Young children are encouraged to explore their environment and express themselves through "languages," or modes of expression, including words, movement, drawing, painting, sculpture, shadow play, collage, and music. One of our primary goals is to try to create learning conditions that help the children to develop these abilities through the exposure to all matter of expressive, communicative, and cognitive experiences. There are four guiding principles which we often use that work together so we can meet our objectives:
(-Richard Jetter, Early Childhood Today)
1. Emergent curriculum: Topics for study are built on the interests of the children, determined by discussions with the class and their families, and by areas that fascinate many children, such as puddles and dinosaurs. Teachers use their observations to decide what projects are best suited to the interests of the class, what materials will be needed, and how they can possibly get parents involved.
2. Projects: Children participate in in-depth studies of concepts, ideas, and interests. Such projects are often explained to the children as adventures, and can vary in duration from a week or two to the entire school year. Teachers stand my as advisors to the group, helping them decide what directions they should take their research in, how they should represent what they learn, and what materials would be best suited for this representation.
3. Representational development: Teachers present new ideas and concepts in multiple forms, such as print, art, drama, music, puppetry, etc. This variation is considered essential in making sure that all children (who have many different styles of learning) have the chance to understand what is being taught to them.
4. Collaboration: Groups both large and small are encouraged to work together to solve problems using dialogue, comparisons, negotiations, and other important interpersonal skills. Each child's voice should be heard within the group to promote the balance between a sense of belonging and a sense of self.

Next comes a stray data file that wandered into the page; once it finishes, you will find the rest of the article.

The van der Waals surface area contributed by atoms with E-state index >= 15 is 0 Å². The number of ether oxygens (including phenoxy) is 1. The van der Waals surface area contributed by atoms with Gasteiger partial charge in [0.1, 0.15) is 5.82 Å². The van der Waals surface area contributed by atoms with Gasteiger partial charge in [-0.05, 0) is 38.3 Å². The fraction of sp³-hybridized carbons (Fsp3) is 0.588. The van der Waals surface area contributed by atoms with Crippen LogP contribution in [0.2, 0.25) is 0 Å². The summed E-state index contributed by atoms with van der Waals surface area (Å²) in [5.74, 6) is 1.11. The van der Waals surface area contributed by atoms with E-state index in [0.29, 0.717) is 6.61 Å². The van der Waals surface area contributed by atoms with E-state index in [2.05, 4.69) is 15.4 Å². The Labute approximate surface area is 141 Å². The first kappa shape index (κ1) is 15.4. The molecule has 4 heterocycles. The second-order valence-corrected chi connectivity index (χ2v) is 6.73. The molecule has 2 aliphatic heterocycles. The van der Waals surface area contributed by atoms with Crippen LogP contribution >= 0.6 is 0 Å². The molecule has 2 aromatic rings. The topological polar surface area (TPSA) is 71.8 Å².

Teachers play a dual role as researchers in the classroom. One of their primary purposes is to learn alongside the children, being involved in the children's group learning experiences as a guide and resource. A teacher must always carefully observe and track the growth of the children and the community within the classroom, and also spend time reflecting on what they have learned about themselves and their teachings as well.
The documentation of these observations on the growth of both teacher and children is another facet of the approach that we sometimes take. Pictures of the children at work and play, dictations of their words, and their interpretations of their experiences help both teachers and parent learn more about what does and does not work for their young ones. This allows for the dynamic of the classroom to be adjusted in whatever way best helps the learning process. These pictures can also be seen on our Website in the "Picture Gallery."
The classroom itself is sometimes also referred to as the "third teacher." Great care is taken in constructing an environment that allows for explorations of various interests with ease. Interesting items, plants, and animals are not uncommon either. The documentation mentioned above is sometimes kept at children's eye level so that they, too, can see how they are progressing as the year goes along.